The concentration of women and female-headed families in the city is both cause and consequence of the city's fiscal woes. Women live in cities because it is easier and cheaper for them to do so, but because fewer women are employed, and those that are receive lower pay than men, they do not make the same contribution to the tax base that an equivalent population of men would. Concomitantly, they are more dependent on public resources, such as transportation and housing. For these reasons alone urban finances would be improved by increasing women's employment opportunities and pay. Yet nothing in our current urban policy is specifically geared to improving women's financial resources. There are some proposed incentives to business to create more jobs, but not necessarily ones that would utilize the skills women currently have. The most innovative proposal was a tax credit for new hires from certain groups with particularly high unemployment rates. None of the seven targeted groups were women.23
The Carter administration also proposed (but Congress did not pass) that $3 billion be authorized for labor-intensive public works. This is a standard ploy for quickly increasing employment in industries subject to cyclic unemployment. Because the unemployment rate dropped, the administration does not intend to reintroduce the proposal. However, since it is a standard countercyclical move, which will likely be used again, it is worth understanding its implications for women.24 Public works proposals quickly create a lot of jobs, but they primarily require muscle power or construction skills few women have gained. Without parallel programs to recruit and train women for public works jobs, they will principally employ men. The government has created extensive training programs to recruit and prepare blacks for the construction trades, and these programs have been quite successful. The equivalent programs for women are small, very new, and largely funded through local Comprehensive Employment and Training Act (CETA) grants.
The Comprehensive Employment and Training Act is the major source of training funds, though it is administrated primarily on a local level. The reauthorization in 1978 did contain some provisions directed at women -- for example, a displaced homemakers program -- but these are minuscule compared with the entire CETA budget authorization. Although many women have been trained by CETA programs, they are a lower percentage than the national unemployed population.25 While the wide variety of programs under CETA will not be analyzed here, it is worth noting that some are heavily female (e.g., the Work Incentive Program for welfare recipients) and some are heavily male (e.g., the job Corps for underprivileged youth). In all programs, but especially in the heavily female ones, women receive fewer jobs than men after training. The jobs are heavily concentrated in traditionally female areas and pay less.26 Unfortunately, beyond these aggregate statistics, we do not know what the impact of CETA on women has been: whether it reinforces traditional employment patterns or whether it helps women learn skills and find jobs they would otherwise not hold, even though they are in female-dominated occupations. The Employment and Training Administration has funded a large CETA evaluation project, but the consequences of CETA for women are not one of the principal concerns.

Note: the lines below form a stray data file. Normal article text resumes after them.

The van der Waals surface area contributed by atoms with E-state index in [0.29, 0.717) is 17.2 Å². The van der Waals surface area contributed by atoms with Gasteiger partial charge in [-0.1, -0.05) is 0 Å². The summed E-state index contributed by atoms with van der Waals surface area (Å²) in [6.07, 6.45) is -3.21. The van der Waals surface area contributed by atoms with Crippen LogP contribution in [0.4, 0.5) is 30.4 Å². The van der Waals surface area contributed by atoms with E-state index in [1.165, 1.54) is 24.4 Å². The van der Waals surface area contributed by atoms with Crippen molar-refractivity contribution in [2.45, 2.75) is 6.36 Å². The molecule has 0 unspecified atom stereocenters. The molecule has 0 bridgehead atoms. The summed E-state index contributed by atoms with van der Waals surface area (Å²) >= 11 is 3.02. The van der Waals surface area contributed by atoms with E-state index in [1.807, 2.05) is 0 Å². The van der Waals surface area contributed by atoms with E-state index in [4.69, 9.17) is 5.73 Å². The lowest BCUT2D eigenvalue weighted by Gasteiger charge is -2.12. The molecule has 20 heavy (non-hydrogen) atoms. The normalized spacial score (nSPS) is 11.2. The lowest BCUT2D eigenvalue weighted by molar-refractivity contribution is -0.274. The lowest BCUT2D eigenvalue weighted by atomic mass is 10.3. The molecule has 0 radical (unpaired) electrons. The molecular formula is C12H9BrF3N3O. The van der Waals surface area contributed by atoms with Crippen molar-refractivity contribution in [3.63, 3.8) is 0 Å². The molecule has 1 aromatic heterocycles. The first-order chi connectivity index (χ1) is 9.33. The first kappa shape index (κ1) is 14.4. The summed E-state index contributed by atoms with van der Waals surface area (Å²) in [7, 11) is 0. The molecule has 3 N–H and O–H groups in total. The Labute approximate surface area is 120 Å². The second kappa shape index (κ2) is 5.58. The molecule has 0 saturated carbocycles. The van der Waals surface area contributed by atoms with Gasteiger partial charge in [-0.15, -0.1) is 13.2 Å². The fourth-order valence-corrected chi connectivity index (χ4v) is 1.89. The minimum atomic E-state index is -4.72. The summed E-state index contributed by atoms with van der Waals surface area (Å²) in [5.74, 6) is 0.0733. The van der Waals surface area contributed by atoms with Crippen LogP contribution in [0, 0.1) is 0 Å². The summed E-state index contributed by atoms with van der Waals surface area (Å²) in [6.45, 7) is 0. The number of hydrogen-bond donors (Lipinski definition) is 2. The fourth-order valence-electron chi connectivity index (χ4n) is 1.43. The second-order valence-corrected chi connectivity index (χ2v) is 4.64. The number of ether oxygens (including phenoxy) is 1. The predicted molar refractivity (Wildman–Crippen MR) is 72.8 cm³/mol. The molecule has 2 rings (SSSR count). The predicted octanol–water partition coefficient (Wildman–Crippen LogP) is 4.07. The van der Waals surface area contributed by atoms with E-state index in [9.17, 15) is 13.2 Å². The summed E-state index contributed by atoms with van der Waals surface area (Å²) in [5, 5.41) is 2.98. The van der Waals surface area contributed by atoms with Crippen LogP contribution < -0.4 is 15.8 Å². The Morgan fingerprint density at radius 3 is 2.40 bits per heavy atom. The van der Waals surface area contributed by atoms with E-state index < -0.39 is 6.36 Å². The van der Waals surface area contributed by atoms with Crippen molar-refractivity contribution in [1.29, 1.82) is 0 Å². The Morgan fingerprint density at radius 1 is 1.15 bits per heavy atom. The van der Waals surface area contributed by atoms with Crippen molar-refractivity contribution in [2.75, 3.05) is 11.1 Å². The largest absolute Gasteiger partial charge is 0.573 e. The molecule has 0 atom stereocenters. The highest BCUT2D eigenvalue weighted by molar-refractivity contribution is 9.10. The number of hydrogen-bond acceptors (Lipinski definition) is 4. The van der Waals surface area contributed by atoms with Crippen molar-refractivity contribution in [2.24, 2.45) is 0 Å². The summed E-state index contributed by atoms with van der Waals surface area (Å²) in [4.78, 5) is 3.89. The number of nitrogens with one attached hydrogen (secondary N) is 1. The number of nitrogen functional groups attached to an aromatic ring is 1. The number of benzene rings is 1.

Unless the impact of CETA and other government programs on women is specifically examined, it is likely that in the future they will primarily help men, as they have in the past. The consequences can be seen in the poverty statistics. If one compares the percentage of families in poverty by race and sex of family head, poverty has been declining over time -- but not at the same rate for everyone. The decline for female-headed families has only been slight, but that for families with an adult man in them has been significant. Indeed, the absolute number of female- headed families in poverty has increased,27 despite the fact that women have been entering the labor force at a very rapid rate. As a result, poverty, which was once identified as a minority problem, is more and more becoming a female problem (see table 8). This is so because women can no longer depend on men as the major source of their continuing economic support. At the same time, women are more and more likely to be a -- often the -- major source of economic support for children. One-third of recent marriages end in divorce,28 and 18.6 percent of all children under eighteen live in one-parent households. An estimated 45 percent of the children born in 1977 will reside in a one parent family sometime before they reach the age of eighteen.29

Percentage of Families in Poverty, 1959 and 1977
  Female Headed Husband-Wife and Male Headed
  White Black White Black
1959 34.8 65.4 13.3 43.3
1977 24.0 51.0 4.8 13.3
Decline 31.0 22.0 63.9 68.8

SOURCE: U.S. Department of Commerce, Bureau of the Census, Money Income and Poverty Status of Families and Persons in the United States: 1977 (Advance Report), Current Population Reports, ser. P-60, no. 116 (Washington, D.C.: Government Printing Office, July 1978), table 16.